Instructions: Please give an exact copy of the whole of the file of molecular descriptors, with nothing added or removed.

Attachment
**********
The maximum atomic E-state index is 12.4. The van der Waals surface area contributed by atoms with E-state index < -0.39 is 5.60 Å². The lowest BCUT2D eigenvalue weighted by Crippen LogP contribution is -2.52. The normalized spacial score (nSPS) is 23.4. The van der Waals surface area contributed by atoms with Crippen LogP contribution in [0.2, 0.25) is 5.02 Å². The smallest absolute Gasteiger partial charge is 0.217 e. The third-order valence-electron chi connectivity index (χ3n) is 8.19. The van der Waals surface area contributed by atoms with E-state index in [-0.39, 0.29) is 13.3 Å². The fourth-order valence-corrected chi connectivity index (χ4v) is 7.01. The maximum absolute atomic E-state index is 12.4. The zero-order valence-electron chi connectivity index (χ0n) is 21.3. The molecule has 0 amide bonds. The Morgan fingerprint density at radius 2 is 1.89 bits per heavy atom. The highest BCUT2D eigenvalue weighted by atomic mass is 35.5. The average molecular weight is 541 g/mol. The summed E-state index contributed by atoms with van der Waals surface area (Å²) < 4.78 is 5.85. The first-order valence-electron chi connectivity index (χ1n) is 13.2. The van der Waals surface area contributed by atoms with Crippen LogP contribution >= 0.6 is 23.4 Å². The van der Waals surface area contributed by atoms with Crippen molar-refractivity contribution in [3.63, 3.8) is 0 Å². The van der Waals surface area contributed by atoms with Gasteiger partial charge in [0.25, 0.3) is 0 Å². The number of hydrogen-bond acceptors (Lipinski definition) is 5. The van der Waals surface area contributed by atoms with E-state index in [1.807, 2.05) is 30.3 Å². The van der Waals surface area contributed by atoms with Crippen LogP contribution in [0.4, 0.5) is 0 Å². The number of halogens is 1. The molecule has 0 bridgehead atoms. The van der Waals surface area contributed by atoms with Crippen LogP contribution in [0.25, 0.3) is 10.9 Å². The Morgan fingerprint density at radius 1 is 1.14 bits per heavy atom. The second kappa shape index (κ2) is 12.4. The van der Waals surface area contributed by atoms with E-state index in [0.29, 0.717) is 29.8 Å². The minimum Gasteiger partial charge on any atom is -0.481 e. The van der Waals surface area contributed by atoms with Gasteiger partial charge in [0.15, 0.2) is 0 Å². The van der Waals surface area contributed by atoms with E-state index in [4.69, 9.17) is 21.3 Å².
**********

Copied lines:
The maximum atomic E-state index is 12.4. The van der Waals surface area contributed by atoms with E-state index < -0.39 is 5.60 Å². The lowest BCUT2D eigenvalue weighted by Crippen LogP contribution is -2.52. The normalized spacial score (nSPS) is 23.4. The van der Waals surface area contributed by atoms with Crippen LogP contribution in [0.2, 0.25) is 5.02 Å². The smallest absolute Gasteiger partial charge is 0.217 e. The third-order valence-electron chi connectivity index (χ3n) is 8.19. The van der Waals surface area contributed by atoms with E-state index in [-0.39, 0.29) is 13.3 Å². The fourth-order valence-corrected chi connectivity index (χ4v) is 7.01. The maximum absolute atomic E-state index is 12.4. The zero-order valence-electron chi connectivity index (χ0n) is 21.3. The molecule has 0 amide bonds. The Morgan fingerprint density at radius 2 is 1.89 bits per heavy atom. The highest BCUT2D eigenvalue weighted by atomic mass is 35.5. The average molecular weight is 541 g/mol. The summed E-state index contributed by atoms with van der Waals surface area (Å²) < 4.78 is 5.85. The first-order valence-electron chi connectivity index (χ1n) is 13.2. The van der Waals surface area contributed by atoms with Crippen LogP contribution >= 0.6 is 23.4 Å². The van der Waals surface area contributed by atoms with Crippen molar-refractivity contribution in [3.63, 3.8) is 0 Å². The van der Waals surface area contributed by atoms with Gasteiger partial charge in [0.25, 0.3) is 0 Å². The number of hydrogen-bond acceptors (Lipinski definition) is 5. The van der Waals surface area contributed by atoms with E-state index in [1.807, 2.05) is 30.3 Å². The van der Waals surface area contributed by atoms with Crippen LogP contribution in [0.4, 0.5) is 0 Å². The number of halogens is 1. The molecule has 0 bridgehead atoms. The van der Waals surface area contributed by atoms with Crippen LogP contribution in [0.25, 0.3) is 10.9 Å². The Morgan fingerprint density at radius 1 is 1.14 bits per heavy atom. The second kappa shape index (κ2) is 12.4. The van der Waals surface area contributed by atoms with E-state index in [0.29, 0.717) is 29.8 Å². The minimum Gasteiger partial charge on any atom is -0.481 e. The van der Waals surface area contributed by atoms with Gasteiger partial charge in [0.15, 0.2) is 0 Å². The van der Waals surface area contributed by atoms with E-state index in [4.69, 9.17) is 21.3 Å².